Part of myocardial infarction can not put stent!Yu Bo et al. EROSION III study published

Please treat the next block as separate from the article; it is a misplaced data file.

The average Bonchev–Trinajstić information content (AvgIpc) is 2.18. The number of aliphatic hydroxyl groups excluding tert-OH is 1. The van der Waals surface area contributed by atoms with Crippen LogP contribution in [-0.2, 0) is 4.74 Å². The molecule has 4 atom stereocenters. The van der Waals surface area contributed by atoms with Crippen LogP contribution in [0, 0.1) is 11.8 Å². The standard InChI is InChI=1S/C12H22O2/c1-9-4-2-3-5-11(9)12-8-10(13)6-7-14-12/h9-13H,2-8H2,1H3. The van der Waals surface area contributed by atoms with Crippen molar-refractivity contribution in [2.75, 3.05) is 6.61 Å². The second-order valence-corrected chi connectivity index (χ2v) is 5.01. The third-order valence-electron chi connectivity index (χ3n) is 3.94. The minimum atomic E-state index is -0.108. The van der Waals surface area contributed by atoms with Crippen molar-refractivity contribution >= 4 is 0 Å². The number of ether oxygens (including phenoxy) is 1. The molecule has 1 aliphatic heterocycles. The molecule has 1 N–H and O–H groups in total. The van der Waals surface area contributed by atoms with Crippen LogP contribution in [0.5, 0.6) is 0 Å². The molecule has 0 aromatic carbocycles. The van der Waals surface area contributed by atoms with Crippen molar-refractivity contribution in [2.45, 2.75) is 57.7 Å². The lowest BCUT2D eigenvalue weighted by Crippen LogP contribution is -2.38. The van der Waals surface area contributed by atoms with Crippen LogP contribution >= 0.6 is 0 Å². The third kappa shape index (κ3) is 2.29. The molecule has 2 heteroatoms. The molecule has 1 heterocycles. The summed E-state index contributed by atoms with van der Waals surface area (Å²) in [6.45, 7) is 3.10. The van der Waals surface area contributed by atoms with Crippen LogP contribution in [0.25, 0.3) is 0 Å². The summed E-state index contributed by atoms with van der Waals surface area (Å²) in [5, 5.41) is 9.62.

In a study published in THE Journal JACC on 30 March, EROSION III, led by Bo Yu of the Second Affiliated Hospital of Harbin Medical University, suggested that reperfusion therapy guided by optical coherence tomography (OCT), compared with coronary angiography, could be used to treat st-segment elevation myocardial infarction (STEMI) in patients with early unblocked infarction vessels.Fewer stents were placed in emergency coronary interventions.These findings suggest the value of OCT in optimizing reperfusion therapy strategies for STEMI patients.The EROSION III study was an open-label, prospective, multicenter, randomized controlled study of 246 STEMI patients, 226 of whom were included in the conformed protocol analysis set, 112 of whom were randomized to OCT-guided reperfusion therapy (OCT group) and 114 to coronary angiography guided reperfusion therapy (angiography group).These patients had coronary angiographic stenosis ≤70% and HAD grade 3 TIMI blood flow at admission or after restoration of forward blood flow.Before randomization, the rate of coronary artery stenosis in the OCT group and angiography group was 54% and 53.5%, respectively, with no significant difference between the two groups.Stent placement rates in the OCT group and angiography group were 43.8% and 58.8%, respectively, indicating a 15% reduction in OCT-guided stent placement.Among patients with stents, the rate of residual diameter stenosis was significantly lower in the OCT group than in the contrast group (8.7% vs. 11.8%).There was no significant difference in the incidence of the primary safety endpoint (1-month thrombosis and ischemic events) between the two groups (1.8% vs. 2.6%), with one cardiac death and one stable angina in the OCT group.Cardiogenic death occurred in 3 patients in contrast group.There was no recurrence of myocardial infarction in either group.At 1 year, the projected incidence of cardiovascular and cerebrovascular events remained comparable between the two groups (11.6% vs 9.6%).In this study, OCT was used to assess criminal lesions qualitatively and quantitatively, and non-stent strategies were recommended in the case of plaque erosion, plaque rupture without dissection and/or hematoma evidence, and spontaneous coronary dissection.When stent placement is required, OCT is used to guide and optimize surgery, often with more posterior dilation and less stent placement.About 2/3 of the patients had coronary plaque rupture, of which 40.5% were not stented;Coronary plaque erosion occurred in about 1/4 of the patients, and 86.2% of them were not stented.The rest were coronary calcification plaque or other types, and the vast majority were not stented.The study shows that OCT may be useful for precision therapy in highly selected patients, the review experts said.At the same time, the study is a useful reminder that not all ST-elevation acs are created equal, and that some of the convict plaque phenotypes with relatively good outcomes are the result of contemporary preventive interventions that have somehow altered the pattern and behavior of atherosclerosis in humans.Source:[1]EROSION III: A Multicenter RCT of OCT-Guided Reperfusion in STEMI With Early Infarct Artery Patency. J Am Coll Cardiol Intv. Mar 30, 2022.[2]Culprit Lesions Phenotypes in ST-Segment Elevation Acute Coronary Syndromes: A Call for Precision Medicine. J Am Coll Cardiol Intv. Mar 30, 2022. Many difficult and complicated cases, a doctor can only see once in his life please contact: 18656052587(wechat) or

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